48. An OCT image of optimum edge landing on the sclera (contributed by Dr. Maria Walker) 5. When would a back surface toric haptic be recommended? (Greg DeNaeyer, OD) Most patients have significant scleral toricity and would benefit from a back surface toric haptic scleral design. (Figures 49-51) In these cases, improved alignment will improve patient comfort and decrease reservoir debris. (Figure 52) 49. Peripheral bubbles observed due to lack of lens alignment with the sclera (contributed by Dr. Pam Satjawatcharaphong) 50. Peripheral bubbles observed due to lack of lens alignment with the sclera (contributed by Dr. Pam Satjawatcharaphong) 51. Peripheral bubbles observed due to lack of lens alignment with the sclera (contributed by Dr. Tom Arnold) 52. A toric scleral lens aligning well with cornea and sclera (contributed by Dr. Greg DeNaeyer)
Use a back surface toric if edge lift is observed in opposing quadrants. (Figures 53-55) 53. Poor superior alignment and edge lift of a scleral lens with spherical peripheral optics (contributed by Dr. Greg DeNaeyer) 54. Inferior edge lift with a scleral lens with spherical peripheral optics (contributed by Dr. Melanie Frogozo) 55. Inferior edge lift with a scleral lens with spherical peripheral optics (contributed by Dr. Melanie Frogozo) Corneo-scleral topography and fitting software enables a custom back surface toric design for each individual eye. Focal areas of haptic adjustment – including a microvault or a notch – can be needed in cases with significant scleral obstacles, such as pingueculae or conjunctival blebs. (Figures 56-63) 56. A microvault with a 17mm diameter lens (contributed by Dr. Tom Arnold) 57. Demonstration of a scleral lens with a notch (contributed by Dr. Matt Kauffman) 58. and 59. Elevated conjunctiva with spherical lens (58) and with a notch (59) (contributed by Dr. Pam Satjawatcharaphong) 60. Notch application in a patient with a history of glaucoma and a corneal transplant (contributed by Dr. Matt Kauffman) 61. Notch application for a patient with a pinguecula (contributed by Dr. Pam Satjawatcharaphong) 62. Use of a notch with patient with elevated conjunctiva (contributed by Dr. Melissa Barnett) 63. Notch application for a keratoconic/Intacs patient with a pinguecula (contributed by Dr. Melanie Frogozo)
6. When would a front toric lens be indicated? (Greg DeNaeyer, OD) Front surface toricity should be prescribed for residual astigmatism. The lens will be ballasted by either double slab-off prism or back surface toricity. III. PROBLEM-SOLVING 1. What are common causes of reduced vision with scleral lenses? (Muriel Schornack, OD) a. Front surface deposits Causes. There are many conditions that may cause poor anterior surface wettability. (Figures 64- 69) These include poor tear chemistry, especially in patients with severe dry eyes from conditions such as GVHD, SJS, severe Meibomian Gland Dysfunction (MGD), blepharitis, rosacea and atopic conditions. In addition, oily substances may enter the tear film, or solutions that are not compatible with the lens material may contribute to poor surface wettability. 64. Lens surface nonwetting (contributed by Dr. Pam Satjawatcharaphong) 65. Poor surface wettability (contributed by Dr. Stephanie Woo) 66. Localized areas of poor surface wettability (contributed by Dr. Maria Walker) 67. Lens surface deposits (contributed by Dr. Stephanie Woo) 68. Lens surface filming (contributed by Dr. Maria Walker) 69. Lens surface film (contributed by Dr. Melanie Frogozo) Treatment. Managing patient expectations: if a patient is wearing a scleral lens to protect the cornea because they have poor-quality tear film, we’re basically trading one dry surface for another. These patients may need to remove the lens several times daily for cleaning and conditioning. We also need to recognize that we need to use materials with very high oxygen permeability (Dk) values for scleral lenses. These materials tend to be more hydrophobic (and lipophilic): not a great combination for these patients. Aggressive treatment of ocular surface disease is imperative. There are a variety of options to manage front surface debris depending on the cause. Fogging may be due to oil-based lotions, makeup, and soaps. Ask patients about hand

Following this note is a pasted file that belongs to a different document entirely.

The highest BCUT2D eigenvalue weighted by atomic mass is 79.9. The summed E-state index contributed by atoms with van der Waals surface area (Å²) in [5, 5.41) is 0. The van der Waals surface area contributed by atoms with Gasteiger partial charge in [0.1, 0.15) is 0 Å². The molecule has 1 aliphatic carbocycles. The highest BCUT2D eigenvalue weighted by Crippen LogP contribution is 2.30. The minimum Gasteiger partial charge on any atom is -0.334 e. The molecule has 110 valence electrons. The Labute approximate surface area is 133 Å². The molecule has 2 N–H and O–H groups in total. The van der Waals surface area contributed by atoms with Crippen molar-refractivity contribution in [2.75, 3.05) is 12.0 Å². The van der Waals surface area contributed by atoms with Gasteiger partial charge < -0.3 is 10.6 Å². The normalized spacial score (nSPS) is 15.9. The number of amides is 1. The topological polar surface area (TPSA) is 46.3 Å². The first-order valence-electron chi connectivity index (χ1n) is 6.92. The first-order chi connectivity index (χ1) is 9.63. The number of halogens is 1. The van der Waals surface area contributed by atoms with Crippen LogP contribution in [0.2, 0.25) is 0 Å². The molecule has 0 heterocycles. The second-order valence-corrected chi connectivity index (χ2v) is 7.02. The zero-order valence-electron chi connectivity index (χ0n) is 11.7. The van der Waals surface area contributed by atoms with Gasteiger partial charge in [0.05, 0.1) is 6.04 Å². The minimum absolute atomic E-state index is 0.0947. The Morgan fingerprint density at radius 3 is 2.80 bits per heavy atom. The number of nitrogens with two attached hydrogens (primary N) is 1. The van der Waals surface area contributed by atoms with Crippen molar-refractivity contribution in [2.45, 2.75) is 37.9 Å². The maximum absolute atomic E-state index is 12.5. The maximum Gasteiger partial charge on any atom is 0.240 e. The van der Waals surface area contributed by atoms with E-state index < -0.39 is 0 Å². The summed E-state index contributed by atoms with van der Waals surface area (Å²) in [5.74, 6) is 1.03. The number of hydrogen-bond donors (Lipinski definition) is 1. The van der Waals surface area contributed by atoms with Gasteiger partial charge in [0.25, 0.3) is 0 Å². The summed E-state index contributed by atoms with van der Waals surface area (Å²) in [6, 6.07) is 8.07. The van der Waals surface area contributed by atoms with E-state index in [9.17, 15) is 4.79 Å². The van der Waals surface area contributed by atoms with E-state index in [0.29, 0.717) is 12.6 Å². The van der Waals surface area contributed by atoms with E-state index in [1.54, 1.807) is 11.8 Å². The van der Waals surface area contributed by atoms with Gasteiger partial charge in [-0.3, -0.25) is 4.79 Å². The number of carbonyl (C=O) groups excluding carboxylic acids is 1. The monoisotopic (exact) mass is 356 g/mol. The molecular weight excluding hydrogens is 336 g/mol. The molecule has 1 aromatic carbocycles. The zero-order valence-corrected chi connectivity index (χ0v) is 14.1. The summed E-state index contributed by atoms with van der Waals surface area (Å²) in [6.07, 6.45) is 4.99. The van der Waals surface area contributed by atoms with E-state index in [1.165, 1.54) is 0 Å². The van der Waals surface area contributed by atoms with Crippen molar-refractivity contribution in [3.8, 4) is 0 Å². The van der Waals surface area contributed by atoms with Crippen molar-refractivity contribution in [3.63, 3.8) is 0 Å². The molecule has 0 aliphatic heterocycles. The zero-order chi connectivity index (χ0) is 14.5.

soap and change soap to contact lens hand soap or acne treatment hand soap. Recommendations include the following. i.Remove the lens and clean with an extra-strength cleaner. ii.Consider plasma treatment or retreatment of lens. iii.Treat ocular surface disease aggressively. iv.Apply makeup, facial moisturizers, etc. after lenses are inserted. v.Manually polish the surface with an approved gas permeable polishing solution. vi.Moisten a cotton swab or removal plunger with solution and clean the surface on-eye. b. Flexure 1. How is lens flexure diagnosed and managed? Sphero-cylindrical over-refraction is step one. If unexpected cylinder is found, measure keratometry or topography over the lens. If either show cylinder that matches over-refractive cylinder with a spherical scleral lens, it is likely that the lens is flexing. Incorporating toricity in the lens flange or increasing flange thickness may reduce flexure. 2. What are the causes and management of tear reservoir debris? (Muriel Schornack, OD and Melissa Barnett, OD) a. Tear reservoir debris is a relatively common problem, often resulting in patient symptoms of midday fogging of vision. (Figures 70, 71) Several theories have been proposed, none have been definitively proven as of yet, although there was a study that analyzed lipid composition of post-lens fluid in high-debris compared to low-debris patients. (Walker, 2014) The high- debris patients had higher lipid concentrations. These include the following: 70. Mid-day fogging resulting from tear reservoir debris (contributed by Dr. Maria Walker) Theory #1: Poor edge design or inadequate landing zone / lens edge alignment allows for uptake of debris from the tear film into the post-lens fluid reservoir. Debris gets in, but cannot get out, thus collecting over time. Theory #2: Corneal epithelial cells turn over relatively rapidly. When a scleral lens is in place, those cells are released from the ocular surface, but become entrapped behind the lens. This may be more pronounced if the patient is using a solution that is incompatible with their ocular surface to fill the bowl of the lens prior to application. 71. OCT image of debris in the tear film (contributed by Dr. Tom Arnold) It is likely that it is both of these factors (and probably several others) that contribute to this phenomenon. We’re really in the very beginning stages of investigation here.